Twin, family, and adoption studies have shown that both genetic and environmental factors increase risk for developing problems with the use of alcohol and other addictive drugs. Animals such as mice are used to study specific genes and mechanisms that might be important because we can control their drug exposure and can influence their genetics. This lab uses bred mice to show high and low levels of drug intake and sensitivity in our research to identify genes that are important in risk for drug abuse. We then study relevant behaviors to see if possible treatment drugs can alter drug-related behaviors. Researchers are also interested in responses to repeated drug treatments and to factors that affect relapse to drug use. Identification of important genes will help in the development of therapeutic interventions. Activities that the intern might perform using mice include measuring alcohol or methamphetamine preference drinking, measuring locomotor responses to drugs of abuse, measuring other behavioral responses to drugs such as changes in anxiety, coordination, sedation, aversion, and reward.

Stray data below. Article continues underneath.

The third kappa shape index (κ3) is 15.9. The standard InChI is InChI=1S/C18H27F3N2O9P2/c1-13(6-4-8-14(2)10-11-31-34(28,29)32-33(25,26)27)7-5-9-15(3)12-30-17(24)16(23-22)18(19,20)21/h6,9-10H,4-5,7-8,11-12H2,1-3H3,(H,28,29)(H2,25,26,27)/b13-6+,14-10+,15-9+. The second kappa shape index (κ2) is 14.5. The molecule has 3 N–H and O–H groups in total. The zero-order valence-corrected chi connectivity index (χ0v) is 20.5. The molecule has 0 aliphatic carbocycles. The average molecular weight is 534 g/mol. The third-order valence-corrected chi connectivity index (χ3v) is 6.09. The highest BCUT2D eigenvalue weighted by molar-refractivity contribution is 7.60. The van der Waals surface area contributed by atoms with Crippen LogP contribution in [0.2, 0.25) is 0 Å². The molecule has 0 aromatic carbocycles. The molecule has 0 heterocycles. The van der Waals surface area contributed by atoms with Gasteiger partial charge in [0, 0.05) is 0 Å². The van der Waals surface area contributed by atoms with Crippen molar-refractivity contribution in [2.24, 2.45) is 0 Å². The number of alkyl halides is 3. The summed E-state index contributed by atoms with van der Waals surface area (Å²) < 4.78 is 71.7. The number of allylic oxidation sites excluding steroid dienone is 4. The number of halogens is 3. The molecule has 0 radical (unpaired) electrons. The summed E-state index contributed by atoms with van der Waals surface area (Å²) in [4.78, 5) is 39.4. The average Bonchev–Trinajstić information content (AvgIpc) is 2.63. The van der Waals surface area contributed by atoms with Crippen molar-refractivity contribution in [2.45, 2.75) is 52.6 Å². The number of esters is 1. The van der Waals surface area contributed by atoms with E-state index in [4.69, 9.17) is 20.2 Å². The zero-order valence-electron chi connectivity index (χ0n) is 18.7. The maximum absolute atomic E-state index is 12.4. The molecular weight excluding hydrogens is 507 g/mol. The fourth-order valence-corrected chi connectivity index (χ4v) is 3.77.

Applicants should be aware that on-site parking may be limited and/or unavailable throughout the summer; interns may be required to rely on public transit or alternative transportation. Females, minorities, first generation college-bound students, students from low income households, and students with a primary language other than English are encouraged to apply for this internship.